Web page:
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C
orporations pushing a business agenda aren't the only ones who hire lobbyists.  Universities, unions and some public school boards hire lobbying groups. College officials and lobbyists cite many considerations about whether to hire a firm - and if so, which one - and what to expect. 
 

Here are a few questions to consider:

Does my organization/college need a lobbyist at all?

Many colleges lobby in Washington with a single goal: getting Congress to give them earmarks in annual appropriations bills. 

Colleges administrators who come from states with large Congressional delegations may also need help in maintaining regular contacts with all of the lawmakers who can do them some good.  Colleges, for instance, often ask their Congressional representatives to write letters to appropriations committees in support of earmarked funds for specific projects.

"If we're going to compete with the rest of the universities in the state and across the country, every member of our delegation should know what our university is about and we are a statewide asset," says Richard L. Bucciarelli, associate vice president for health affairs for governmental relations at the University of Florida, a state that has 25 representatives and two senators.

Does my organization need an outside lobbying firm?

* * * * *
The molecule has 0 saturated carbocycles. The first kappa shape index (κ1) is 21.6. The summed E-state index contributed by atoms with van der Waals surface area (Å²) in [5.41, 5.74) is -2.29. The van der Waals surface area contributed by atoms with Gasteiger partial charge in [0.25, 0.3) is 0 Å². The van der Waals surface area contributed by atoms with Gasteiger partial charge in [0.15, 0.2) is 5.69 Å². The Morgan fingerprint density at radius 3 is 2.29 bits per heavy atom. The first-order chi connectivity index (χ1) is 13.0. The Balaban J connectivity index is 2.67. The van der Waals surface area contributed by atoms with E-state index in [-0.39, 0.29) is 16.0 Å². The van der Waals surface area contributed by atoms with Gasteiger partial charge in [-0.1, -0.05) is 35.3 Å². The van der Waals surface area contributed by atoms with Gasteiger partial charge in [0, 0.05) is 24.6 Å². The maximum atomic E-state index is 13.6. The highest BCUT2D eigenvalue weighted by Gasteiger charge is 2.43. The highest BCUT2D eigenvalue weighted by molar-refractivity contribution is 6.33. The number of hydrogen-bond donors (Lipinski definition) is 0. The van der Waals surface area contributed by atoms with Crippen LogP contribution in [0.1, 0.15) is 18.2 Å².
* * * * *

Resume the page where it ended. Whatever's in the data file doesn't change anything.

Contract lobbyists say they can offer things that an in-house lobbyist can't.  Some firms assign multiple employees to work with a single client.  Organizations using in-house representatives typically employ just one or two to do the work.  Experienced firms can show the ropes to organizations that have never tried to lobby in Washington.

What's more, on average, lobbying firms appear to cost less than in-house efforts do.  In part that is because the firms can spread their office and administrative costs over multiple clients. In 2003, 61 colleges reported paying $184,000, on average, for their own employees to lobby.  By comparison, institution that hired lobbying firms paid an average of about $89,000.

What kind of firm should we hire?

Opinions and tastes vary.  Some colleges favor lobbying firms that are big and well known in Washington. 

Other officials say they prefer lobbying firms with smaller client lists because, they believe, each client gets more personalized service and attention.

Regardless of whom they hire, organizations should remember that they can't expect a lobbyist to accomplish their goal themselves. 

"The colleges that achieve the most success do more than simply write out checks, they actively participate in the process to present their requests to lawmakers", says Daniel T. Neary, senior vice president for college advancement at Northwest College.

 

 

 


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